5. If an opportunity was presented to you that required every one of your salespeople to make a persuasive presentation of a new product in every one of their good accounts within the next three months, what is the likelihood that they'll all actually do it? Be honest.

      a. we'd get greater than 80% compliance.
      b. 100%.
      c. 50 - 80%.
      d. less than 50%.
      e. you must be kidding.
Now, add up your scores by assigning these numerical values to the answers you selected.

Test Results
If your score is in the 42- 50 range, congratulations! You probably have a directable sales force. Now you can focus on using that sales force to your strategic advantage. If your score is in the 34 - 41 range, you've got something to build upon, but a lot of work needs to be done. You've got a good shot at successfully transforming your sales force for the 21st Century.

If your score is under 34, you better hope your competition is in the same range, or your days are numbered. You've got a lot of work to do.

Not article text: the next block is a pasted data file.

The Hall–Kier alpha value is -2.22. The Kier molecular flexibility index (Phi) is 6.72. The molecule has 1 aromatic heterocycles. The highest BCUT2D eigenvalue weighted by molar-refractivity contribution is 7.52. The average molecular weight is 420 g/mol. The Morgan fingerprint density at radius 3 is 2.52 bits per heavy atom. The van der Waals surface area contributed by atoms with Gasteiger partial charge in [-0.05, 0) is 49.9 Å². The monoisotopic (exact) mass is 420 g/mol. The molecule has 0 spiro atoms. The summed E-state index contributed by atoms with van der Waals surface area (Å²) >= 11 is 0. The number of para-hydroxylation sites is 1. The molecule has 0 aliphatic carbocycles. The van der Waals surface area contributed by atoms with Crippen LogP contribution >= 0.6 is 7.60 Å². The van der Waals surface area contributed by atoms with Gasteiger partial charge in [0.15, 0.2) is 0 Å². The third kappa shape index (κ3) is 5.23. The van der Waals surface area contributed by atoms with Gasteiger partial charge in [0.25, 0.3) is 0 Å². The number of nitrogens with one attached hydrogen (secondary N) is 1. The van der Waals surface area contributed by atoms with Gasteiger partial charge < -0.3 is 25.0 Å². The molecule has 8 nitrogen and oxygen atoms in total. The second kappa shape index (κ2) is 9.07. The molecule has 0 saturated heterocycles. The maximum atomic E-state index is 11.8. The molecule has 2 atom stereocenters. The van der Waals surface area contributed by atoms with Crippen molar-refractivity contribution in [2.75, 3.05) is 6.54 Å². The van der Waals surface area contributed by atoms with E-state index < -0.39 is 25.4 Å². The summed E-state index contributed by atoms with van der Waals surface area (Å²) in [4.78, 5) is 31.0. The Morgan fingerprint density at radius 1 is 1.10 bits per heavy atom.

Dave Kahle offers a variety of resources that can help your business stay competitive in changing times. To learn you can reach Dave by phone at 800-331-1287 or send him an email request.

Transforming Your Sales Force for the 21st Century
Transforming Your Sales Force for the 21st Century
Buy it now!




Distribution companies, by their nature, should be sales-oriented companies. But, most distributors don't do sales very well. That's the premise behind this new book.

The book, written for sales managers and executives in the distribution industry, provides a blue print for executives to transform their sales forces into highly directable, effective, focused performers.

The book begins with an analysis of current conditions that pressure the distributor to revise the way he/she thinks about his sales force. Kahle then paints a picture of the distributor sales force of the future. The sales force will be:
  1. more specialized
  2. more directable
  3. more flexible
  4. more professional
  5. more productive.
His advice begins with "See it as a system," a concept that is based on one of the key principles for the book, "When you change the structure, you change the behavior of the people who work within that structure."
Dave Kahle has trained tens of thousands of B2B salespeople, sales managers and business owners to be more effective in the 21st Century economy. He's authored nine books, and presented in 47 states and seven countries. To access Dave's training, insights and tools online, visit The Sales Resource Center. Visit www.davekahle.com to check out a seminar near you.